Evaluating clicks on different SERP elements.

One shortcoming of the previous measures (wins, losses, ties) derived from interleaving experiments is the simplified interpretation of click interactions. By weighting clicks differently, it is possible to account for the meaning of the corresponding elements on the search engine result page (SERP). In this blog post, we share our results on weighting clicks on elements of SERPs differently.

We follow Gingstad et al.’s proposal of a weighted score based on click events and define the Reward as

where 𝑆 denotes the set of all elements on a SERP for which clicks are considered, 𝑀𝑠 denotes the corresponding weight of the SERP element 𝑠 that was clicked, and 𝑐𝑠 denotes the total number of clicks on the SERP element 𝑠. The Normalized Reward is defined as

that is the sum of all weighted clicks on experimental results Reward(exp) normalized by the total Reward given by Reward(exp) + Reward(base). The figure below shows the SERP elements that were logged at LIVIVO and the corresponding weights for our evaluations.

The figure below shows the CTR of these elements also follows a power-law distribution. Interestingly, the number of clicks is the highest for the Details button and it is followed by the Title and Fulltext click options. In comparison, the other four logged elements receive substantially less clicks.

The table below shows the total number of clicks on SERP elements for each systems and the Normalized Reward (nReward) resulting from the weighting scheme. We compare the total number of clicks of those (interleaving) experiments in which the experimental and baseline systems delivered results. As it can be seen, comparing systems by clicks on different SERP elements, provides a more diverse analysis. For instance, some of the systems achieve higher numbers of clicks (and CTRs) for some SERP elements in direct comparison to the baseline systems. livivo_rank_pyserini , lemuren_elastic_only got more clicks on the Bookmark element than the baseline system, while all systems achieve lower numbers of total clicks.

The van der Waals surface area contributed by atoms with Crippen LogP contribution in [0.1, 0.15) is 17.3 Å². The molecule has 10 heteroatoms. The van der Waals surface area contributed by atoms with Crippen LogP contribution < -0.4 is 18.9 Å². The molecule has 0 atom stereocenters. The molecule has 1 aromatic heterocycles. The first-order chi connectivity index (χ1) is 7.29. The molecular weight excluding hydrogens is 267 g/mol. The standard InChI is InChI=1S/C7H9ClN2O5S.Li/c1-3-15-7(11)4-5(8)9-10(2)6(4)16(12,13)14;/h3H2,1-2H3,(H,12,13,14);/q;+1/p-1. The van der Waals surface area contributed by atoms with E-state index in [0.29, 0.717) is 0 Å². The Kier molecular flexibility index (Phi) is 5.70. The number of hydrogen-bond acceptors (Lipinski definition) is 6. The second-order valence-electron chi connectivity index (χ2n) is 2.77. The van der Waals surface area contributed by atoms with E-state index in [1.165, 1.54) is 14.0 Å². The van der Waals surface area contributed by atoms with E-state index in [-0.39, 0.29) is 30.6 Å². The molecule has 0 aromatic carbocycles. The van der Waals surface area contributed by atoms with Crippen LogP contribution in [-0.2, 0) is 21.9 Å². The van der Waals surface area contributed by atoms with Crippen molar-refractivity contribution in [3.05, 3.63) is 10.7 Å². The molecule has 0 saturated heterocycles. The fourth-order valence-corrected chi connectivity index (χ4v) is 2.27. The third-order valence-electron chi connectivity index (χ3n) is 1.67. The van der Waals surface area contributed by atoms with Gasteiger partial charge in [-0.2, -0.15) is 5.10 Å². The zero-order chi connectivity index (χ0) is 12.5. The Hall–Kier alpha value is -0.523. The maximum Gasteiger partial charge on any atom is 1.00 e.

None of the systems could outperform the baseline system in terms of the nReward measure, but in comparison to the Outcome scores, there is a more balanced ratio between the nReward scores that also accounts for the meaning of specific clicks. Likewise, it accounts for clicks even if the experimental system did not β€œwin” in the interleaving experiment. In Table 10 we compare the total number of clicks over multiple sessions. While the Win, Loss, Tie, and Outcome only measure if there have been more clicks in a single experiment, the nReward also considers those clicks that were made in experiments in which the experimental system did not necessarily win.

More details can also be found in the corresponding lab overview: http://ceur-ws.org/Vol-2936/paper-143.pdf